Right off the bat, there isn’t much of a narrative to be found in Immortal Redneck, and that isn’t necessarily a bad thing. The title is billed as a ‘rogue-lite’ FPS, and lives up to its namesake entirely, offering 3 distinct pyramids that have rotating procedurally generated levels that change every time upon your death, resetting your progress entirely. Upon your death, any gold that was obtained from enemies can be used to upgrade Redneck’s skill tree, offering many passive benefits, stat increases as well as new skill and weapon sets in the form of ‘favors’ from the gods, of which there are 9 in total. The general gameplay premise for Immortal Redneck is a combination of entering a room, clearing it of enemies and proceeding into the next room in the chain, and while this may sound ridiculously simple, it actually poses a decent amount of replayability; couple it together with some ridiculously fun gunplay and you’ve got a winning formula for a title that only gets better the more time you put into it (Redneck’s foul mouthed mid-combat quotes sweeten the deal even further). Speaking of weapons, the game features a plethora of different armaments, everything from magical ankhs, to AK47s, to potato launchers can be used to dispatch your enemies. Immortal Redneck takes a lot of cues from Doom (2016) in the gunplay department, offering tight and frantic fast-paced combat that is overwhelmingly fun to play yet still a consistent challenge the further up the pyramids that you get. Each floor increases the damage of individual enemies, while increasing the loot gains from the floor prior; each pyramid also has a number of bosses that are by far the games strongest challenge (even if it is heavily annoying dying after making so much progress).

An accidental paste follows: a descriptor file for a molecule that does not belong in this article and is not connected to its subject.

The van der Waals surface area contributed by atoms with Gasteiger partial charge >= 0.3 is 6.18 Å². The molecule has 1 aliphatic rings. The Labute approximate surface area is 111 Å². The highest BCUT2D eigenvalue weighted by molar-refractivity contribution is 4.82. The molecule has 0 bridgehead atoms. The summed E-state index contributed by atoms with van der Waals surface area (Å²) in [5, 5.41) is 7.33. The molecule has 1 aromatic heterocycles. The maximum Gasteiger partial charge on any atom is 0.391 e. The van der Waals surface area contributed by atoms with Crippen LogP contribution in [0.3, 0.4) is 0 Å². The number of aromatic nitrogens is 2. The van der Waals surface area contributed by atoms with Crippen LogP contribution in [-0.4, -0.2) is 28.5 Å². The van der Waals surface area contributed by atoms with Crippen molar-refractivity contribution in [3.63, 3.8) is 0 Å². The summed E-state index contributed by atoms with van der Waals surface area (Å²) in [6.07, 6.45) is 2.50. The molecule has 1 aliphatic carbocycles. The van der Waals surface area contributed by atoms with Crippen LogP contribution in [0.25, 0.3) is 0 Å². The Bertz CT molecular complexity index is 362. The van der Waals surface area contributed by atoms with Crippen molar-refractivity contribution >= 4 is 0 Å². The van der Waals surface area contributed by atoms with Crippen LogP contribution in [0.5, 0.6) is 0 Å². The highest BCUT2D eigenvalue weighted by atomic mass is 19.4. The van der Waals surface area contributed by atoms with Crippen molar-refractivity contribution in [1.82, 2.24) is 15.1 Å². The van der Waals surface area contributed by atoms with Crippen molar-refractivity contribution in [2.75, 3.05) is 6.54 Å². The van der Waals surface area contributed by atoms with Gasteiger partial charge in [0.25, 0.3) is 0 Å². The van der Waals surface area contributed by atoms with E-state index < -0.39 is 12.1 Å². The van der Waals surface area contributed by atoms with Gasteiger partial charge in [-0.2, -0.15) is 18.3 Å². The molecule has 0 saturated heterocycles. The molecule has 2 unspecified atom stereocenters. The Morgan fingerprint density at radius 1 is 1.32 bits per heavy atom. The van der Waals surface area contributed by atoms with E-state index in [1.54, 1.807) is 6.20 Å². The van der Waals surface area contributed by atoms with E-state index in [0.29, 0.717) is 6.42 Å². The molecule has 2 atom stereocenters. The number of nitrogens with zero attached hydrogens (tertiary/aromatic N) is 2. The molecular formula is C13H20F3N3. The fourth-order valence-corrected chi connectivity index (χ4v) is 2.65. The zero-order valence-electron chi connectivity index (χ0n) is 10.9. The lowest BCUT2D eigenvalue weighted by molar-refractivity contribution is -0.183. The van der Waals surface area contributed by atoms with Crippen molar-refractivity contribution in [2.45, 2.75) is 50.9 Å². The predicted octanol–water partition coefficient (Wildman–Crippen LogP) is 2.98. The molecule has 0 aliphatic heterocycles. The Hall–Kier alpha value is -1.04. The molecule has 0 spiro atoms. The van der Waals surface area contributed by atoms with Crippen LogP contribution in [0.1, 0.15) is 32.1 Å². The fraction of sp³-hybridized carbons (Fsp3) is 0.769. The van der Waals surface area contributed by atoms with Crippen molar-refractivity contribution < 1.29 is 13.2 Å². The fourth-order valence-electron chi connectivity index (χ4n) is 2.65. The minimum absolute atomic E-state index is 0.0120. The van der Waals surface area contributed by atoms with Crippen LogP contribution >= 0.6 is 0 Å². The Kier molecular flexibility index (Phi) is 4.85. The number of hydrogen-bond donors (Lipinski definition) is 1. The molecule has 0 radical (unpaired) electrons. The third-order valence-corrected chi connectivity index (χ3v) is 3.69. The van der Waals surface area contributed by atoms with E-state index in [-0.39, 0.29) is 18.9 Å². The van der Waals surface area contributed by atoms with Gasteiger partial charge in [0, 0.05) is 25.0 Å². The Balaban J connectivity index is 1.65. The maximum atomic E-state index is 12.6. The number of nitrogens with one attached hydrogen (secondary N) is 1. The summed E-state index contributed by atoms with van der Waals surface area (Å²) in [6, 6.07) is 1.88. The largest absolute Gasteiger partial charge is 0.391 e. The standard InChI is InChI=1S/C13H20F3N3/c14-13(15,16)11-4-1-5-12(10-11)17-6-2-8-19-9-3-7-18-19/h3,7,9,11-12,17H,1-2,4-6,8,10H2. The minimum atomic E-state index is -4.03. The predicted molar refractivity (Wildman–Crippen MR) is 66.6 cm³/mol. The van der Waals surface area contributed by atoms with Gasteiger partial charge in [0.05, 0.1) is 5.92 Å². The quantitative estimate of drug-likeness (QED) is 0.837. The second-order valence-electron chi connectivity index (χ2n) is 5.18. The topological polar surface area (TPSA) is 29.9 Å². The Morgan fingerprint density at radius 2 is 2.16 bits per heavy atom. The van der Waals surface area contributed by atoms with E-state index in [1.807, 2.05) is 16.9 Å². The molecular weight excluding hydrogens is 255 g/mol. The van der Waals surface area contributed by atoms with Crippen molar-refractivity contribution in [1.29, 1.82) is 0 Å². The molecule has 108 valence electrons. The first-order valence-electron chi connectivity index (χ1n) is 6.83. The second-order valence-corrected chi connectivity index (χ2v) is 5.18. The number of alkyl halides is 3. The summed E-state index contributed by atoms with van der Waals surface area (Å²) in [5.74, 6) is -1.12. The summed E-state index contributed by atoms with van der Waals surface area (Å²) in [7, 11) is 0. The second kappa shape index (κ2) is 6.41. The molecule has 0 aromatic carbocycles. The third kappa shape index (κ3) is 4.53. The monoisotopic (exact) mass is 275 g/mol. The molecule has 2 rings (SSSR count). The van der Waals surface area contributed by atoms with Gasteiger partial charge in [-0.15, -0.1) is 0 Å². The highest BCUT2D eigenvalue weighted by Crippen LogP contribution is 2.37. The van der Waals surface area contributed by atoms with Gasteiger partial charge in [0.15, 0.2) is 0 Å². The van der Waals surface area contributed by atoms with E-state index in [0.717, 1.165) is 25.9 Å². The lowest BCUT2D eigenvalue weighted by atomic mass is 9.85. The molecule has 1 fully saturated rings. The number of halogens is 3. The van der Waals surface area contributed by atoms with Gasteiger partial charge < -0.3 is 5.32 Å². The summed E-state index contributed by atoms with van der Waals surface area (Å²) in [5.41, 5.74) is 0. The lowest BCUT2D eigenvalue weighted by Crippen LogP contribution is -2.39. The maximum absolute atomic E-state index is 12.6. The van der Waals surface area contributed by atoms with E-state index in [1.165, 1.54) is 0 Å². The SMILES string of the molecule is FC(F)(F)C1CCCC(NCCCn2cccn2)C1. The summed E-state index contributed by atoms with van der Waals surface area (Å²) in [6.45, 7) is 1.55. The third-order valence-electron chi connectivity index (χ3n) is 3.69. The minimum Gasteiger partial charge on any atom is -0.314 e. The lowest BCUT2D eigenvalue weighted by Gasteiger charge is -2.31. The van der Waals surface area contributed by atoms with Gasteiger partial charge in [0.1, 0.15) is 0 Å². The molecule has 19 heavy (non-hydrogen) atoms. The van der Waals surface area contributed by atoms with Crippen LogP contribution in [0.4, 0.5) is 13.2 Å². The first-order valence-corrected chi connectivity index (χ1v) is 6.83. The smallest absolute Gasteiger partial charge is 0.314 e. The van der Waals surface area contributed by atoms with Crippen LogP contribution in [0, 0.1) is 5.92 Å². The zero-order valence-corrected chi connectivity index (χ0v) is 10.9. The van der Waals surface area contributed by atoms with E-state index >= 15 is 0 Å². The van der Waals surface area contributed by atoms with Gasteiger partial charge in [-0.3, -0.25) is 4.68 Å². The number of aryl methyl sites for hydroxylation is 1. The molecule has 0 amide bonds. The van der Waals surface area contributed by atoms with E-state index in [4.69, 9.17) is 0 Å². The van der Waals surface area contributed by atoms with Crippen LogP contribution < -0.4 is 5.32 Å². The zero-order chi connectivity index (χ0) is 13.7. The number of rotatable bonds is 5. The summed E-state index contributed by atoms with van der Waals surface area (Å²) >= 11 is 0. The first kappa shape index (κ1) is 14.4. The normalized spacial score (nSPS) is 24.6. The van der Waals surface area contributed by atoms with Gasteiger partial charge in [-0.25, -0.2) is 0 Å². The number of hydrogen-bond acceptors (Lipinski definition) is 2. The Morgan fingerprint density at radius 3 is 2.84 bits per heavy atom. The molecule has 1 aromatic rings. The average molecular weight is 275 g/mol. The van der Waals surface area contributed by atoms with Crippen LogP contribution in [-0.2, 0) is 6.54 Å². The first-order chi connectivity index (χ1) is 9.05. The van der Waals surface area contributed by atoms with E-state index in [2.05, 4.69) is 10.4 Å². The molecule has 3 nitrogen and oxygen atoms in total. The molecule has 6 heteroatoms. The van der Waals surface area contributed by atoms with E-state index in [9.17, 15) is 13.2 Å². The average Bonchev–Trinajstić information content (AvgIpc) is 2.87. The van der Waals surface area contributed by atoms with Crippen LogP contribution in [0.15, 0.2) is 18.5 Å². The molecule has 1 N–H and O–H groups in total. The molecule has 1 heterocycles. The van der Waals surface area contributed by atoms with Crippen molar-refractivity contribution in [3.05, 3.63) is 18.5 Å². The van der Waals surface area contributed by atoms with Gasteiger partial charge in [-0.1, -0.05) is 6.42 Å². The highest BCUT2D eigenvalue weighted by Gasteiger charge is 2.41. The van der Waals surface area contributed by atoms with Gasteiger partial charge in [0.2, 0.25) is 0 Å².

After some time of getting to learn the game’s mechanics is where Immortal Redneck comes to life, as the initial couple of hours offer very little in terms of progression or gameplay development. The aforementioned skill tree is where most of the development lies (which is quite a slow burner to begin with) eventually unlocking the games ‘favors’ of the ancient Egyptian gods, which offer different passive benefits, loadouts and signature abilities depending on your playstyle (they can also be upgraded too). I spent the vast majority of the game playing under Sekhmet (the goddess of healing) which offered dual revolvers, flame spells, a spiritually-charged ankh as well as an ability to turn all lootable items on screen into steak (Rednecks do love their grilled meat) which act as the games healing items. In addition to the games skill tree is the merchant, who offers scrolls that act as gameplay modifiers which can drastically change the pace of the game; one of the most useful scrolls in the game keeps the dungeon layout of your previous crawl intact, giving you a second chance if you were having a particularly good run. While there is a lot of fun to be had in Immortal Redneck, the game does begin to get a bit tedious and repetitive towards the end of its 15 hour ‘campaign’ (longer if you don’t take to the mechanics that well).
“That lion lady can turn shit into steak? I’m in fuckin’ paradise!”
Overall, there’s not much to hate when it comes to Immortal Redneck, as it manages to capture the spirit of the old-school shooter and has genuinely fun gameplay to boot, albeit having an over the top and somewhat insane (or lack thereof) narrative direction. It won’t be a title for everyone, but if you’re looking for a fun arcade-esque shooter with a sense of humour, you could do a lot worse than Immortal Redneck.
A review code was provided by Stride PR.